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31

May

2018

31

May

2018

Researchers Create Bioprinted Human Corneas

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The cornea is a good target for tissue engineering efforts in these early years of the field. It is small, easily accessible, comparatively simple in structure, and the processes for corneal transplantation are already well established. Many older people suffer from corneal damage or degeneration of one form or another, and these patients might benefit from the cost-effective availability of corneas generated from their own cells. Bioprinting is one approach to reducing the cost of building such patient-matched tissue sections, and as noted here, researchers have recently reported success in rapidly printing corneas in this way.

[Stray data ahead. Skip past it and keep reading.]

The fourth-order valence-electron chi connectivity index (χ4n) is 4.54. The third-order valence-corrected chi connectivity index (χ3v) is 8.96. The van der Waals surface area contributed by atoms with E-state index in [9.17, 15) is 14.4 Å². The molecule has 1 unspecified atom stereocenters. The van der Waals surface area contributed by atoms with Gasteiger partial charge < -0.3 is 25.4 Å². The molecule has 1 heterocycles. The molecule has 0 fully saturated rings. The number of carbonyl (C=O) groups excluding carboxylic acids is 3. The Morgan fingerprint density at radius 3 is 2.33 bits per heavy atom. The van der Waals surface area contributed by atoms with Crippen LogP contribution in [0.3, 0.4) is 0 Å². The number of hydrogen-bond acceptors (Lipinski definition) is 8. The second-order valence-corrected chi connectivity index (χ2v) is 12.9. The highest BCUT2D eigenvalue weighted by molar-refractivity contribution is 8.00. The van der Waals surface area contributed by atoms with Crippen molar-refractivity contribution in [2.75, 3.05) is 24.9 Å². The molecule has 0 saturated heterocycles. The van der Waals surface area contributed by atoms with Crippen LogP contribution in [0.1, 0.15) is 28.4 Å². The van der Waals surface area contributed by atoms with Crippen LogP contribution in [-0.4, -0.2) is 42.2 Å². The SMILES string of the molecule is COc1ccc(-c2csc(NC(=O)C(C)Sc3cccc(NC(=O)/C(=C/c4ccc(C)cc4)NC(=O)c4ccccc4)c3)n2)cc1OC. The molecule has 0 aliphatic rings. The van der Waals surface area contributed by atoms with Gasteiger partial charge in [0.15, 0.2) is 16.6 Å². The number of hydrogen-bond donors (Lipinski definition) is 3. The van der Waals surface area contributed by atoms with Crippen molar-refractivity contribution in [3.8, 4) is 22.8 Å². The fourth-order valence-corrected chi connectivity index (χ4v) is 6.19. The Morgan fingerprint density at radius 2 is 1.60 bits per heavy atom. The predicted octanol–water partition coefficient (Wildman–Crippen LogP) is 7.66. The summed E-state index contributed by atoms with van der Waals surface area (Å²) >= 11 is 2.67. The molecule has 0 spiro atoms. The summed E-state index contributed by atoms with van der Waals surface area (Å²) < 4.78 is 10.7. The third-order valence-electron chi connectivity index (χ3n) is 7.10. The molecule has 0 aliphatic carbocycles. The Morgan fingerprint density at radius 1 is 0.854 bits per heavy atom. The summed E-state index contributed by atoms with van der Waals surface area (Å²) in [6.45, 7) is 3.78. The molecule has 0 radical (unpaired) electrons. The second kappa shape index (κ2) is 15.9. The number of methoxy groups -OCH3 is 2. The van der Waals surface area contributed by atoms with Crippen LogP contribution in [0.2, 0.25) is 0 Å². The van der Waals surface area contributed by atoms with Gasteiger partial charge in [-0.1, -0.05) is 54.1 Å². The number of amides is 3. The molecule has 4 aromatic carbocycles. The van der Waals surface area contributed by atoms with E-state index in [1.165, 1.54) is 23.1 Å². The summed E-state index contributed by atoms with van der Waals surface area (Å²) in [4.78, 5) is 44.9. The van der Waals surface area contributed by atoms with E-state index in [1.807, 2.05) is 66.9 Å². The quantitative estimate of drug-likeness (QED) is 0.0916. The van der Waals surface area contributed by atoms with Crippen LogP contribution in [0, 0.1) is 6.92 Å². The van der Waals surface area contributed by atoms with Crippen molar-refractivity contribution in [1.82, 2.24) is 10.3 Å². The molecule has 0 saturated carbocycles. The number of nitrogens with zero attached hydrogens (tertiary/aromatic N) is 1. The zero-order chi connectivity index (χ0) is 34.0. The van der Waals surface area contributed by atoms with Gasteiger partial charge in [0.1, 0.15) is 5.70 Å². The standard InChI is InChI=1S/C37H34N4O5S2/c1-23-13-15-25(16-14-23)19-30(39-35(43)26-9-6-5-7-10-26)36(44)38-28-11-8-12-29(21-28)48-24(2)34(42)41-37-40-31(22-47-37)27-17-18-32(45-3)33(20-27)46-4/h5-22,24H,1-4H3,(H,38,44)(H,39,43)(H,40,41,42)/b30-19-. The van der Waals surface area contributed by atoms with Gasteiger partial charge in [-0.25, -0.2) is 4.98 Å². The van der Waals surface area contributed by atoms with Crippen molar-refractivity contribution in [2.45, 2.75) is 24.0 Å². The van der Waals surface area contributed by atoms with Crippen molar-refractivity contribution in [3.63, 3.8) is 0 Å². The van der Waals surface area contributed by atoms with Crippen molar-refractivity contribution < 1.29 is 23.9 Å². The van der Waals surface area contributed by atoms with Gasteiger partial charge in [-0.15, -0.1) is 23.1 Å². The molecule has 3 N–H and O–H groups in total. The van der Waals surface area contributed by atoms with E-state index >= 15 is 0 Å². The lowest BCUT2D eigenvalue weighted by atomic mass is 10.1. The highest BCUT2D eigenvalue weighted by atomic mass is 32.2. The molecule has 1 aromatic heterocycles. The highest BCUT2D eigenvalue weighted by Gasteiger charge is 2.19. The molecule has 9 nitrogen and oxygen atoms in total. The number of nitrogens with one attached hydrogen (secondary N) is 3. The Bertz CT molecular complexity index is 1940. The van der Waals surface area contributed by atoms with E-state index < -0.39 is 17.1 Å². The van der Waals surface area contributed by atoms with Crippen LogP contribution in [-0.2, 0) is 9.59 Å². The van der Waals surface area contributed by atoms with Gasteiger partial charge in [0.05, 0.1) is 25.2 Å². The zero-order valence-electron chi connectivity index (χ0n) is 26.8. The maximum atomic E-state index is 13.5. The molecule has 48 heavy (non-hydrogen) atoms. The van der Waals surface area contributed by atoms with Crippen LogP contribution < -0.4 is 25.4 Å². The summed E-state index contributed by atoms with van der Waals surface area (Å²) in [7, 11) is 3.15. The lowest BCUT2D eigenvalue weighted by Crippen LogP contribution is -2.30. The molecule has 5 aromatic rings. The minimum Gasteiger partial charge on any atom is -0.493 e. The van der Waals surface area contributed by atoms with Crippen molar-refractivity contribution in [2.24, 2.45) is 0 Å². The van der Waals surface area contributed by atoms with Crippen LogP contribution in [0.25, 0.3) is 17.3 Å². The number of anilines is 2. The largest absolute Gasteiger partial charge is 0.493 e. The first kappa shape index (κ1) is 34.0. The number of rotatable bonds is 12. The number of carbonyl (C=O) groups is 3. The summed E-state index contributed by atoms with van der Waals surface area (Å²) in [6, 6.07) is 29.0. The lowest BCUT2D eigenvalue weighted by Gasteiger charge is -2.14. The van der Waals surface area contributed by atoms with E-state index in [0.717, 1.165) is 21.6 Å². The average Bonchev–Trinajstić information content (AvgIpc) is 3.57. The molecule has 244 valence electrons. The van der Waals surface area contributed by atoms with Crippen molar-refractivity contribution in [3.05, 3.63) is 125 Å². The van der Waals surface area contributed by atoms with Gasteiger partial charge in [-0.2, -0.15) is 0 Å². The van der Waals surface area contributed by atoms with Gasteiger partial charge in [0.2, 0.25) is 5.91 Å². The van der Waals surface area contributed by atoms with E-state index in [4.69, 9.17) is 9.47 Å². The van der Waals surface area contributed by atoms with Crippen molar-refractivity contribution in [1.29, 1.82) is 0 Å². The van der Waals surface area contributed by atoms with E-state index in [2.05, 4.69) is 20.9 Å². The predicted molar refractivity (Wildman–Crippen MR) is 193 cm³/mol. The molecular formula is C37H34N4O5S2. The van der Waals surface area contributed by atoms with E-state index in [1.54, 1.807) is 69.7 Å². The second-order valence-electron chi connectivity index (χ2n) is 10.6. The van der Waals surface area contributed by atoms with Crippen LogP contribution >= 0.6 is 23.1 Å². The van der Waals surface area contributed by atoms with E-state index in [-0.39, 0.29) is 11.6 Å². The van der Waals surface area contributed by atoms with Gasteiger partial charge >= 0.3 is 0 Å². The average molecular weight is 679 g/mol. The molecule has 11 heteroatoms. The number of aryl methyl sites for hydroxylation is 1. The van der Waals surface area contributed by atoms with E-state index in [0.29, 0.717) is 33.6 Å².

The first human corneas have been 3D printed. The technique could be used in the future to ensure an unlimited supply of corneas. At present there is a significant shortage of corneas available to transplant, with 10 million people worldwide requiring surgery to prevent corneal blindness as a result of diseases such as trachoma, an infectious eye disorder. In the proof-of-concept research, stem cells (human corneal stromal cells) from a healthy donor cornea were mixed together with alginate and collagen to create a solution that could be printed, a ‘bio-ink’. Using

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